Industry shakes off sodium with better-for-you reduced salt offerings
26 Apr 2023 --- Boosting the umami effect, maintaining taste and texture and building a savory profile is crucial when formulating salt reduced products. But this can pose challenges for formulators who have to consider flavor and mouthfeel perception, food preservation and ingredient costs as well as ingredient availability.
FoodIngredientsFirst speaks with representatives from IFF, Kerry, Scelta and ofi, who detail the ways the companies are slashing salt while maintaining taste benefits consumers desire.
Slimming down sodium
In the pursuit of sodium reduced solutions, developing new products that do just this is important but targeting reformulation is an equally valuable strategy. Reformulation allows products to retain all the benefits that come with a well-established brand.
Madeline Bills, cocoa innovation manager at ofi, speaks to us about salt reduction within the chocolate space.
“The challenge for manufacturers is delivering on salt reduction targets as well as the quality tastes and textures consumers expect – something that’s doubly important in indulgent chocolate products. To achieve this delicate balance of health and consumer happiness, we’re seeing producers go back to basics by choosing cocoa powders with a more attractive nutritional profile,” she explains.
Jill Houk, director of culinary at ofi adds that “spices are food producers' best friends when it comes to sodium reduction.”
“We follow the reduce, replace, enhance model to support our customers by crafting lower-salt products consumers love, as the ultimate flavor enhancers, spices form an integral part of this strategy,” she details.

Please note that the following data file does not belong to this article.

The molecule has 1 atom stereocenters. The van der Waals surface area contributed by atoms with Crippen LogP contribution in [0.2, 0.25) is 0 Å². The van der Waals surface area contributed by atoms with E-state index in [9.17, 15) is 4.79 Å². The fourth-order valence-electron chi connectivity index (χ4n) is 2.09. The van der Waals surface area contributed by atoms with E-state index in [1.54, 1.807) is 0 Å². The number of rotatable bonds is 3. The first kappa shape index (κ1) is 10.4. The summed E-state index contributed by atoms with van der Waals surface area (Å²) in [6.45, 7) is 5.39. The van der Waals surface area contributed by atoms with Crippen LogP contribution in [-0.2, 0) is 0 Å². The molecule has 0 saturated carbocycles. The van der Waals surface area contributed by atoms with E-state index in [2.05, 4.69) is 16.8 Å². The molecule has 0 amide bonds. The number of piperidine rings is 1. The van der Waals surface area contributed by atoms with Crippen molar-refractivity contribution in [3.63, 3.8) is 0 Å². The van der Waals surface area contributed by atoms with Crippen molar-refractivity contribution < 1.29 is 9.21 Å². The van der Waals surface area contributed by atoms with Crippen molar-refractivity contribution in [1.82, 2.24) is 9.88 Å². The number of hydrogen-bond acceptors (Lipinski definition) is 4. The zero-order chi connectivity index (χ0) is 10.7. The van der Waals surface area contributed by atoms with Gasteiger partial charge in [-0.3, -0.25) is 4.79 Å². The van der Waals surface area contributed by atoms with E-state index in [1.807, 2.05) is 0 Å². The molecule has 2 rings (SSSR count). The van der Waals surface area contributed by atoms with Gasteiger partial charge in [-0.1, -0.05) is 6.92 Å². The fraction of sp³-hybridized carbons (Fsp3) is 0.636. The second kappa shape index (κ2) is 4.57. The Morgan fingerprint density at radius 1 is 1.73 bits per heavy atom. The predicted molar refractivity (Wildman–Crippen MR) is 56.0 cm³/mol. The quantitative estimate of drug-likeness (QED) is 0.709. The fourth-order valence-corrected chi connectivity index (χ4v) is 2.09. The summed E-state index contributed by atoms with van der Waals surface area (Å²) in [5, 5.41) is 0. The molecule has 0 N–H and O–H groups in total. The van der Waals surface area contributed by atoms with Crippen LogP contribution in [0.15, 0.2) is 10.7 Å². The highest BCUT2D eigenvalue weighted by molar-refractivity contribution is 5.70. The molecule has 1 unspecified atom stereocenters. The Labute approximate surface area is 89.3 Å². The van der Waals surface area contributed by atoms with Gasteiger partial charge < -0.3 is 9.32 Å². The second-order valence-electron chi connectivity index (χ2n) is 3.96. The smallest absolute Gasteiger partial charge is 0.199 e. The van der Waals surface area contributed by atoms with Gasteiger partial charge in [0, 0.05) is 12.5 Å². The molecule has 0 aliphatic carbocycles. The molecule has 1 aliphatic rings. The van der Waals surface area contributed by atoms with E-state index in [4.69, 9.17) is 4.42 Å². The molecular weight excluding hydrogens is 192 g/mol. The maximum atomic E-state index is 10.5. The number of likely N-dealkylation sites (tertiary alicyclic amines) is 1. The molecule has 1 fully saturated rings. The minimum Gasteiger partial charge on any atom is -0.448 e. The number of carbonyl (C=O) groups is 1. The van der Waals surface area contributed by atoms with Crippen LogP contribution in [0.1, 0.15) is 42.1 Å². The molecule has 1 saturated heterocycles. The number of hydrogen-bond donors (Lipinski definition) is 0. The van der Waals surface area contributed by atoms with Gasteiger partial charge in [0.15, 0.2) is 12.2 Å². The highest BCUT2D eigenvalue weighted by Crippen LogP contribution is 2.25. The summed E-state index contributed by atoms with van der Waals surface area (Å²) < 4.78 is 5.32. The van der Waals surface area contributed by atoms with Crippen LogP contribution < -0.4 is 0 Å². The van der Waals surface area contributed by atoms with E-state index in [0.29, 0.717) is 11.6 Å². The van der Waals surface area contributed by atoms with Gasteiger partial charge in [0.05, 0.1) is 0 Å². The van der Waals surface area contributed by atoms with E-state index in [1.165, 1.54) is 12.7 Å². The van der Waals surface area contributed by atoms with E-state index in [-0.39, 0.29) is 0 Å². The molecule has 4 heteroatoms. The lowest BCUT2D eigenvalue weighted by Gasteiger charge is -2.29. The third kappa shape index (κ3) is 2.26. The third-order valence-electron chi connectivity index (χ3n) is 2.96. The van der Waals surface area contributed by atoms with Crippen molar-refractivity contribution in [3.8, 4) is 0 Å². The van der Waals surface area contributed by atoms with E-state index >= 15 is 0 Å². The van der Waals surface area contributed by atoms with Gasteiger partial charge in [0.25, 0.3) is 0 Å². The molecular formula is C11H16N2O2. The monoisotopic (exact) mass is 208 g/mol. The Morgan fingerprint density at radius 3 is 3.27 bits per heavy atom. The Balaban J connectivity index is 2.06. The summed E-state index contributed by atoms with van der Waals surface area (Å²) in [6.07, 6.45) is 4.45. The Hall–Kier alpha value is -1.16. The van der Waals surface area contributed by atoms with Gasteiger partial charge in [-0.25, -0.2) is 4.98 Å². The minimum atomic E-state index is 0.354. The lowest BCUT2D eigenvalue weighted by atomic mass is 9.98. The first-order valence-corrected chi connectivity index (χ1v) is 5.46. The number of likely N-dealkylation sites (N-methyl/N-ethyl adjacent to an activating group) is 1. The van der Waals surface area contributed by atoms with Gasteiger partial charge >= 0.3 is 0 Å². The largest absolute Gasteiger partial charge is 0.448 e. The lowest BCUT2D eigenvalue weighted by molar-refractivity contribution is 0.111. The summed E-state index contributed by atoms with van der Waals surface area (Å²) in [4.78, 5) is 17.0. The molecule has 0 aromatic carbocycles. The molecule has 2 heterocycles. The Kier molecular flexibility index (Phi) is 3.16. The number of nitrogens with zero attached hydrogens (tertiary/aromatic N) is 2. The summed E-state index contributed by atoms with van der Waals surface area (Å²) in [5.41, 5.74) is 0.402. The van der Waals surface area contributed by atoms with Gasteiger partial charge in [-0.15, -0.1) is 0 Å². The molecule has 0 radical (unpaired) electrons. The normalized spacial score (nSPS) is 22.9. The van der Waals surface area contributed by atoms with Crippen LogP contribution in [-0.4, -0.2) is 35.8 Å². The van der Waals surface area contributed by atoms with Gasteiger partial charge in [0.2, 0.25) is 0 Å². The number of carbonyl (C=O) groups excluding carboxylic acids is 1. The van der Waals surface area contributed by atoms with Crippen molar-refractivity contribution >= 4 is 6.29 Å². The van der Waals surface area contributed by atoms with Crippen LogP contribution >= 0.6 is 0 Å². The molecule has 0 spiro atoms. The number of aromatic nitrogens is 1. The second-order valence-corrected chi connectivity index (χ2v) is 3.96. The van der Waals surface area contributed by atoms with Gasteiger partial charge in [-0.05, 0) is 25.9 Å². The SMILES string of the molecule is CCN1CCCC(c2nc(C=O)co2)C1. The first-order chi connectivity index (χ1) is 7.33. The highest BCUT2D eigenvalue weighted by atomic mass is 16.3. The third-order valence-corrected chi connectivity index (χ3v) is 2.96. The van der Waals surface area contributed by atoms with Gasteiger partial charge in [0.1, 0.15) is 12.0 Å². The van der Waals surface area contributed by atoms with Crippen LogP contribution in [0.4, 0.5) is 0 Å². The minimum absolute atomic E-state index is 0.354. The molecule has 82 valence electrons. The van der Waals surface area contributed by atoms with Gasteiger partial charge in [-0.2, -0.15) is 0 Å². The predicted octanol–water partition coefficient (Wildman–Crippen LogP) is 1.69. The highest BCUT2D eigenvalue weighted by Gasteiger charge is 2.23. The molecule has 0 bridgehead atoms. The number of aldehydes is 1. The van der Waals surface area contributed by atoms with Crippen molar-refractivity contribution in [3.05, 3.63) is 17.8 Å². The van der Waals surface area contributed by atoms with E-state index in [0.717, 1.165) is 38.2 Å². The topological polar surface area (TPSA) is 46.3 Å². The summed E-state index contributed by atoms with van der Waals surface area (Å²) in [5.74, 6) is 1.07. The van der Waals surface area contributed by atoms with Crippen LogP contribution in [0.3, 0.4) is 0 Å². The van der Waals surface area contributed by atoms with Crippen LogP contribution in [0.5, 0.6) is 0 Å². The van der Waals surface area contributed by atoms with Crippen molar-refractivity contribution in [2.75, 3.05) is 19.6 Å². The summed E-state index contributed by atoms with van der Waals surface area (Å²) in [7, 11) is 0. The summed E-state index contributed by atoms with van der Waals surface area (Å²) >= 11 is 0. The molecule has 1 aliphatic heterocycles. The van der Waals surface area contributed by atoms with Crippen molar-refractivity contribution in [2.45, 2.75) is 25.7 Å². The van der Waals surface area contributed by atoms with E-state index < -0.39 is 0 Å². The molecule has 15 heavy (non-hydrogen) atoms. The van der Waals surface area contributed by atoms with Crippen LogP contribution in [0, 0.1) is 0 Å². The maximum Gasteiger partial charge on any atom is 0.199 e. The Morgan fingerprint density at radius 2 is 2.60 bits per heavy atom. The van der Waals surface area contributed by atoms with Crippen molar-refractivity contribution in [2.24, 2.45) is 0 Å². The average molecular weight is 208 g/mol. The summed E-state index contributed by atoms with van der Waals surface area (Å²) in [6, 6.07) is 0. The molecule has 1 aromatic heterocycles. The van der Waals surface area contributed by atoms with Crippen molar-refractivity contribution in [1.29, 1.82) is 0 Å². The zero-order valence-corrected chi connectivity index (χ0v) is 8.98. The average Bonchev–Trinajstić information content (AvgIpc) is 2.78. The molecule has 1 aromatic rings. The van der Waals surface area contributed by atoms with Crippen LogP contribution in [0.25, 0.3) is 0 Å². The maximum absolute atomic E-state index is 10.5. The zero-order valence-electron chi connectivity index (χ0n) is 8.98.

“Producers can create a feast with the right blend of umami-boosting ingredients such as garlic, red pepper and onion, alongside bitter-blockers like oregano, rosemary or cayenne pepper for the senses without a corresponding spike in sodium,” continues Houk.
Meanwhile, Hugo Leclerq, global portfolio director, fermented products and salt reduction at Kerry, says that reducing salt “has clear physiological and taste perception challenges.”
“Slimming on sodium suppresses the overall saltiness of the food and distorts the balance of the overall savory taste. This includes characterizing tonalities decrease, sourness and bitterness increase, and umami intensity is negatively impacted. Some solutions include mineral salts, e.g., potassium chloride, yeast extracts and flavors that stimulate cross-modal answers,” he explains.
Whole and natural approach
Jos Muilwijk, global innovation marketing leader culinary & snacks at IFF, says that salt reduction is all about boosting salt and taste perception holistically.
IFF modulates salt at different points of what they have dubbed the “salt taste curve” – the initial impact on the body and tongue to lingering saltiness – to impact flavor in the entire taste cycle.
“Umami is a key attribute in building a savory body that is otherwise lost through salt reduction. Overall flavor can also be enhanced by supporting the backbone of the dominant taste tonality. For example, if we work with beef, we may support that flavoring with onion, garlic and smoke & grill flavorings,” notes Muilwijk.
Another important angle, due to its prevalence in industry and consumer’s minds, is clean label.
“Product developers are forced to look at natural solutions to create healthier products, reduced in salt, by using clean label solutions,” says Erik Bongers, marketing & new product development manager at Scelta.
He also flags the potential of umami ingredients as natural alternative ingredients. Scelta uses umami from glutamate, inosinate and guanylate.
“The synergy between these compounds creates an intense, full umami effect that is a perfect natural solution for salt reduction.”
Salt reduction demand
According to Bongers, salt intake is still too high and industries and governments are mostly engaged in voluntary reductions.
“Trends such as Nutriscore are forcing companies to continue reducing salt and improving their Nutriscore. Consumers are becoming more critical about what is in their products and looking for healthy and clean labels.,”
Salt is definitely an issue here,” he highlights.